New nuclear power could be set for a major boost in the UK. The prime minister is reportedly meeting with senior cabinet ministers this month to discuss the role of nuclear in the UK’s future energy supply, and it is expected that new nuclear will feature in his upcoming “10-point plan” for tackling the climate crisis.
On Wednesday evening, Boris Johnson said: “There is no time to waste. That’s why I’ll be setting out my 10-point plan shortly, which will not only create thousands of British jobs but also invigorate our plans to achieve net zero by 2050.”
The most likely candidate to get the green light under Mr Johnson’s new plans is Sizewell C, a proposed nuclear power station that would be built on the Suffolk coast. The project’s contractors, EDF Energy, say the station would be an “almost identical replica” of Hinkley Point C, the last large nuclear power station to get the go-ahead in the UK.
The greatest draw of such projects is that they can deliver a “huge source of clean electricity”, Dr Jonathan Marshall, head of analysis at the Energy and Climate Intelligence Unit, a non-profit organisation based in the UK, tells The Independent.
“We need an awful lot of electricity,” he says. “Most of our scenarios that project how we’re going to get to net-zero emissions show that electricity use is going to double or treble within the next few decades.”
The demand for electricity in the UK is expected to rocket as people increasingly turn to electric cars in the coming decades. The demand from the industrial sector is also projected to increase as the UK gears towards producing clean hydrogen, which requires large amounts of electricity, says Marshall.
At the same time, the UK must move away from coal and fossil gas in order to meet its goal of reaching net-zero emissions by 2050. Renewables sources of electricity, especially offshore wind, are expected to play the major role in helping the government to transition away from fossil fuels.
But unlike some renewables such as onshore wind and solar projects, large nuclear power stations could deliver a large boost to the electricity supply without taking up lots of land, says Professor Jim Watson, an energy systems and policy researcher at University College London.
“One positive is the sheer volume of low-carbon electricity you get,” he tells The Independent. “Once Hinkley C is built, estimates are that around 7 per cent of electricity would come from that one power station. If you were to build 10 of those, you’re currently at about three-quarters of Britain’s electricity use.”
The UK currently sources about 20 per cent of its electricity from nuclear on an annual basis. This is much lower than neighbouring France, which gets around three-quarters of its electricity from nuclear at present, says Watson.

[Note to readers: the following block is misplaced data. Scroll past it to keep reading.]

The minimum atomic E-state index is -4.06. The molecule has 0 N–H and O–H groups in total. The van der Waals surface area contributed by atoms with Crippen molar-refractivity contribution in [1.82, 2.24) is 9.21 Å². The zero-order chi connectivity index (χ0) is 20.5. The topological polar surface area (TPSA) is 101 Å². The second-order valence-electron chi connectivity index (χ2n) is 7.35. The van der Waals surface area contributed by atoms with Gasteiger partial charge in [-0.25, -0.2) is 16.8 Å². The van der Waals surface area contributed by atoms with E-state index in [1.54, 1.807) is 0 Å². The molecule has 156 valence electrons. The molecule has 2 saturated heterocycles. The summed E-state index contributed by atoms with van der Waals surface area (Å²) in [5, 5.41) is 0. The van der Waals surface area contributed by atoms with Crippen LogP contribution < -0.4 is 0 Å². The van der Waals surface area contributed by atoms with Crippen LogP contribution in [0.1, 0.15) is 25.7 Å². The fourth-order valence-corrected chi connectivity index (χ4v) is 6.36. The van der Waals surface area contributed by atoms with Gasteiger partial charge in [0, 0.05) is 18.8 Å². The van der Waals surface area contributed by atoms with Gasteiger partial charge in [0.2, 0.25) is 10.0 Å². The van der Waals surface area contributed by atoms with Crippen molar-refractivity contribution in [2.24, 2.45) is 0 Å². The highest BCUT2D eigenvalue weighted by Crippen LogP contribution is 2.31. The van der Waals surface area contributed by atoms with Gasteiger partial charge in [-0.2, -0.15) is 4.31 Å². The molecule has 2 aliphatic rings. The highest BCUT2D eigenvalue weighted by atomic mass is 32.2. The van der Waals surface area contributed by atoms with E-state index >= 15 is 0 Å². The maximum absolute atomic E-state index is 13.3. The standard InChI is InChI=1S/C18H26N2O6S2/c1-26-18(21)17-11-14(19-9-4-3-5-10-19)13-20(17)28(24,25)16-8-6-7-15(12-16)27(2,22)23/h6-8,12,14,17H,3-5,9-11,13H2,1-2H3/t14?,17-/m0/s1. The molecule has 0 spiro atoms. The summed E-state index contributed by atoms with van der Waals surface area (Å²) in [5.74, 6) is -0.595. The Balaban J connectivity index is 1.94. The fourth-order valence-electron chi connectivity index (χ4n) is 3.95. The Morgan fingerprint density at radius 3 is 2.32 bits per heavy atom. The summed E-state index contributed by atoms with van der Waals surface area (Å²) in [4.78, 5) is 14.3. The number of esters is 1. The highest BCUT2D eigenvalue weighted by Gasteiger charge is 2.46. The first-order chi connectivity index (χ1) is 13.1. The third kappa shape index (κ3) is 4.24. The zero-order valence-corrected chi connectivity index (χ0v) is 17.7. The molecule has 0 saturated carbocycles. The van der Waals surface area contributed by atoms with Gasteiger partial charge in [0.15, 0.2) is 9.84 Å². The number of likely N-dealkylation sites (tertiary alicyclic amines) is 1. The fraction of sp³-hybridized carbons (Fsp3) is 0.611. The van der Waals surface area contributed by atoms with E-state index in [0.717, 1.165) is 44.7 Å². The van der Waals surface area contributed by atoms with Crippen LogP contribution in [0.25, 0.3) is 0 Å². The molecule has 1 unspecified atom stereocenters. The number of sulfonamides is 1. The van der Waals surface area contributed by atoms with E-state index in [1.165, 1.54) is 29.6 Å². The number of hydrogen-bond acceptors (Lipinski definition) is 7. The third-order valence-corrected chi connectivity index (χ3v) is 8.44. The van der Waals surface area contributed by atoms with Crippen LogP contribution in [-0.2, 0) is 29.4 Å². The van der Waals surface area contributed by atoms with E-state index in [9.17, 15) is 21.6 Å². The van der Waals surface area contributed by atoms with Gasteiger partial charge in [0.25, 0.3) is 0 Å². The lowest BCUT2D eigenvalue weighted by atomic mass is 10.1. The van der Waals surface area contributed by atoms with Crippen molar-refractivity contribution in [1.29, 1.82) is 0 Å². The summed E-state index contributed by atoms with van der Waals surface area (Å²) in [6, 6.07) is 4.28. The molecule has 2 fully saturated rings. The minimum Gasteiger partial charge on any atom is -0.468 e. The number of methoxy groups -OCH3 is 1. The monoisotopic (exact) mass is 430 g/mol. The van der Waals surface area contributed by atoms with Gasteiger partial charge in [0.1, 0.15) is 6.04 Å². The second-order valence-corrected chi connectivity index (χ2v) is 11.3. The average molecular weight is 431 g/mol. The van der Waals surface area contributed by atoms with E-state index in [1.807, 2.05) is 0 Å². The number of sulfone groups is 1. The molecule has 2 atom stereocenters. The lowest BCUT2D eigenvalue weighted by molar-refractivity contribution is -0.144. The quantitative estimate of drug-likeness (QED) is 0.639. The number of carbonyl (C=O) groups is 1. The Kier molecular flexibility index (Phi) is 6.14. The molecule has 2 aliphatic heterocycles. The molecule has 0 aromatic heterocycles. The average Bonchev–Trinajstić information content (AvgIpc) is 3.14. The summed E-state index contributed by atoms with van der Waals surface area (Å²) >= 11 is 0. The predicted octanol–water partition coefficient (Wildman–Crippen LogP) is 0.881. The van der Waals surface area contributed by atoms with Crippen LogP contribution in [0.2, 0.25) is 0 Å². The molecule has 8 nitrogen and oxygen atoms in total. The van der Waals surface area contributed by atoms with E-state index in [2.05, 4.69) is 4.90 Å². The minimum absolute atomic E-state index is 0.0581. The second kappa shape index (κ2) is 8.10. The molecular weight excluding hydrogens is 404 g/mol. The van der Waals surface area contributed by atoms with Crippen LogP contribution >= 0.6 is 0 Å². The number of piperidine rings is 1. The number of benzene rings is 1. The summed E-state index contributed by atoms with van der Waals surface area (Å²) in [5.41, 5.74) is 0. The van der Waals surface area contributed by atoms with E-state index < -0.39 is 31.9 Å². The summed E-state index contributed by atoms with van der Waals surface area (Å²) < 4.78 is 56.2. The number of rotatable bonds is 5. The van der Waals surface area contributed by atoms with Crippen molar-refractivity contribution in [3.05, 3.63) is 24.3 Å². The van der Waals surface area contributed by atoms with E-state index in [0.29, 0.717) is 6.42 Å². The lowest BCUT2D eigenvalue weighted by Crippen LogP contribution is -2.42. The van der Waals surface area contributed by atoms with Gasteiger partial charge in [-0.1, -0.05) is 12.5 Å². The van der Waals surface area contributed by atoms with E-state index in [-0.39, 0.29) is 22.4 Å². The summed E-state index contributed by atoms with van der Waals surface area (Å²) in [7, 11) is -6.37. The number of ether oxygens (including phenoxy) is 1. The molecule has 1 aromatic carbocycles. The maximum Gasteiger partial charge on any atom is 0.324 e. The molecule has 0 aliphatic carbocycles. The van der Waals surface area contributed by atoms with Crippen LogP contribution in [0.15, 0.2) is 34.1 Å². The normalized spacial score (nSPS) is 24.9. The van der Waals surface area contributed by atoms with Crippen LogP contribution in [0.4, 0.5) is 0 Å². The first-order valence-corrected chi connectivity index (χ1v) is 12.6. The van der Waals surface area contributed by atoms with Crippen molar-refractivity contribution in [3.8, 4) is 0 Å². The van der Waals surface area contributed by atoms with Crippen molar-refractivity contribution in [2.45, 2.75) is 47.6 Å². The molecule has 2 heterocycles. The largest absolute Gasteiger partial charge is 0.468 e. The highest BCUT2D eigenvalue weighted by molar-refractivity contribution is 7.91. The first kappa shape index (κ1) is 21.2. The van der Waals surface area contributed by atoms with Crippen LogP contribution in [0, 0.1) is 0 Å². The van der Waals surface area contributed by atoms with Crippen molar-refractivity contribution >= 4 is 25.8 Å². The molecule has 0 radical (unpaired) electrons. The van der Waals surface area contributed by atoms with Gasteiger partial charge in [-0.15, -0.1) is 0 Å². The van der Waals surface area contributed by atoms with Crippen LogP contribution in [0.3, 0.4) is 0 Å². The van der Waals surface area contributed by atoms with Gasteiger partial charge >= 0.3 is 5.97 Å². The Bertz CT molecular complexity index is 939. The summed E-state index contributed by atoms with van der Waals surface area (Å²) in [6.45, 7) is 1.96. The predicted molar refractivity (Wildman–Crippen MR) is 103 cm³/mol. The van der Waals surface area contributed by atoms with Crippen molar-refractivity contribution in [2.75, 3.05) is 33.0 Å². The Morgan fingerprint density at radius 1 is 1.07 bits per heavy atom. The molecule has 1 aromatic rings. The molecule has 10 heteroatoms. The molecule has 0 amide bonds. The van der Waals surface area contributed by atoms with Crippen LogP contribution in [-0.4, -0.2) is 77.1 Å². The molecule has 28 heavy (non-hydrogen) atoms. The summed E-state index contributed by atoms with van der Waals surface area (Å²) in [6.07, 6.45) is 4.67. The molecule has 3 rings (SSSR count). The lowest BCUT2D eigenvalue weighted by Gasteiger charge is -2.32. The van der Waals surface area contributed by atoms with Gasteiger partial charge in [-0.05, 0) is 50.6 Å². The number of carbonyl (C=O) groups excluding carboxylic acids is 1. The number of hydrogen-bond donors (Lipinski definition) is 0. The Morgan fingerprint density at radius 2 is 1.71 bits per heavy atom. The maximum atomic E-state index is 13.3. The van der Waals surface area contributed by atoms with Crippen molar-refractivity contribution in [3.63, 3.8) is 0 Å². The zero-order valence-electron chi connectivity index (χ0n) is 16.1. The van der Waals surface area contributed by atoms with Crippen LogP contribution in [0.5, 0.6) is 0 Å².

But there are major costs to consider. One is that new nuclear projects have remained expensive, whereas the cost of renewables such as offshore wind and solar is falling dramatically year on year.
“At the moment, the large reactors are looking very expensive in comparison to other low-carbon technologies,” says Watson. “I think if the nuclear industry and politicians want nuclear to play a role then that’s the challenge they need to address: is it possible to get those costs down?”
Large nuclear projects tend to be costly because they involve complex technology that requires a large amount of upfront investment, Watson says. In addition, past nuclear disasters such as Chernobyl and Fukushima have led to greater regulation of new projects, which, in turn, has driven up costs, he adds.
One way the government might try to reduce the costs of new nuclear is by taking an equity stake in new projects. This would mean “the government or the taxpayer would take more of the risk and that might reduce the financing cost and, therefore, the cost of new nuclear”, says Watson.
Another flaw of large nuclear projects is that they take much longer to come on to the power grid than other types of low-carbon energy.
“At the moment, the timescales of developing new nuclear power are still very long for the large reactors,” says Watson. “So any new stations Boris Johnson might announce from now on are not going to generate electricity until the end of this decade at the earliest.”
Hinkley Point C has been plagued by lengthy delays and rising costs, as have similar projects in France and Finland.
Other European countries do not have plans for new large nuclear projects, says Marshall. And Japan, which suffered the Fukushima Daiichi nuclear disaster in 2011, has explicitly said it will meet its net-zero target without pursuing new large nuclear projects.
Another concern is public approval. Big nuclear power projects have always divided opinion in the UK. This year’s UK climate assembly, a first-of-its-kind project that asked the public its opinion on how the country should reach net-zero emissions, came up with a familiar result: 46 per cent of people said they either disagreed or strongly disagreed with the notion that nuclear should be used to reach net zero.
By comparison, 80 per cent of the assembly participants said they strongly agreed that offshore wind should be used to reach net zero, and more than half of participants said the same about solar power.
The proposed Sizewell C project has also drawn criticism for its potential environmental costs. The RSPB has warned that the station would cause the destruction of Minsmere, a natural reserve that is home to more 6,000 species, including otters, water voles, marsh harriers and bats.
In response to this criticism, EDF has previously said that Sizewell C would deliver a “net gain for biodiversity”. (This claim is disputed by the RSPB.)
“The government has committed to protect 30 per cent of the UK’s land by 2030 to boost biodiversity, so allowing the destruction of one of the most nature-rich places we already have in the UK would be a crazy decision,” said Beccy Speight, chief executive of the RSPB.